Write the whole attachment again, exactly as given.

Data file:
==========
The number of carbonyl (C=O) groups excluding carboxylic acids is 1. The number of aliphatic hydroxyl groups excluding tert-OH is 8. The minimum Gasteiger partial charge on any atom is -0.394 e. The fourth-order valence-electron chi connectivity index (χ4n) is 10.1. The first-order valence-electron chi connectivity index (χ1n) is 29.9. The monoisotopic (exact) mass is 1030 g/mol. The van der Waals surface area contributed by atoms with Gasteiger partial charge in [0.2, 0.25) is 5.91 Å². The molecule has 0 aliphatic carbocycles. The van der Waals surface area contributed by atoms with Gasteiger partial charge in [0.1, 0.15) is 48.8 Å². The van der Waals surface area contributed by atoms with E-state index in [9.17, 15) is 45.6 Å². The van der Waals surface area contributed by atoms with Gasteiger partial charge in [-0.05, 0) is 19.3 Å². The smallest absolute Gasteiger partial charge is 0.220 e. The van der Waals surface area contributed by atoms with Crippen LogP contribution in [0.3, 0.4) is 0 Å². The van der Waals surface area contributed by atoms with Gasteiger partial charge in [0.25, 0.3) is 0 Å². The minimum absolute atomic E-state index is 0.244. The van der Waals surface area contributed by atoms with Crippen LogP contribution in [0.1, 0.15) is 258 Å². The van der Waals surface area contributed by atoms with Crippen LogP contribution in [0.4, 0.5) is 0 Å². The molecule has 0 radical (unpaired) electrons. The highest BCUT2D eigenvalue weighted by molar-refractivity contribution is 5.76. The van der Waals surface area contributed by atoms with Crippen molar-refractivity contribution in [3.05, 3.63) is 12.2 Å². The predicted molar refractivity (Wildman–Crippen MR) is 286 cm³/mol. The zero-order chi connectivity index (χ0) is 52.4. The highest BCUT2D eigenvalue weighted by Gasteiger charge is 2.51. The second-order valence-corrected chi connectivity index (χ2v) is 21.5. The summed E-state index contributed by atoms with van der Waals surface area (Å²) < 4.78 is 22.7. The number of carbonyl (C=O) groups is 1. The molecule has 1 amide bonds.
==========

The number of carbonyl (C=O) groups excluding carboxylic acids is 1. The number of aliphatic hydroxyl groups excluding tert-OH is 8. The minimum Gasteiger partial charge on any atom is -0.394 e. The fourth-order valence-electron chi connectivity index (χ4n) is 10.1. The first-order valence-electron chi connectivity index (χ1n) is 29.9. The monoisotopic (exact) mass is 1030 g/mol. The van der Waals surface area contributed by atoms with Gasteiger partial charge in [0.2, 0.25) is 5.91 Å². The molecule has 0 aliphatic carbocycles. The van der Waals surface area contributed by atoms with Gasteiger partial charge in [0.1, 0.15) is 48.8 Å². The van der Waals surface area contributed by atoms with E-state index in [9.17, 15) is 45.6 Å². The van der Waals surface area contributed by atoms with Gasteiger partial charge in [-0.05, 0) is 19.3 Å². The smallest absolute Gasteiger partial charge is 0.220 e. The van der Waals surface area contributed by atoms with Crippen LogP contribution in [0.3, 0.4) is 0 Å². The van der Waals surface area contributed by atoms with Gasteiger partial charge in [0.25, 0.3) is 0 Å². The minimum absolute atomic E-state index is 0.244. The van der Waals surface area contributed by atoms with Crippen LogP contribution in [0.1, 0.15) is 258 Å². The van der Waals surface area contributed by atoms with Crippen LogP contribution in [0.4, 0.5) is 0 Å². The molecule has 0 radical (unpaired) electrons. The highest BCUT2D eigenvalue weighted by molar-refractivity contribution is 5.76. The van der Waals surface area contributed by atoms with Crippen molar-refractivity contribution in [3.05, 3.63) is 12.2 Å². The predicted molar refractivity (Wildman–Crippen MR) is 286 cm³/mol. The zero-order chi connectivity index (χ0) is 52.4. The highest BCUT2D eigenvalue weighted by Gasteiger charge is 2.51. The second-order valence-corrected chi connectivity index (χ2v) is 21.5. The summed E-state index contributed by atoms with van der Waals surface area (Å²) < 4.78 is 22.7. The number of carbonyl (C=O) groups is 1. The molecule has 1 amide bonds.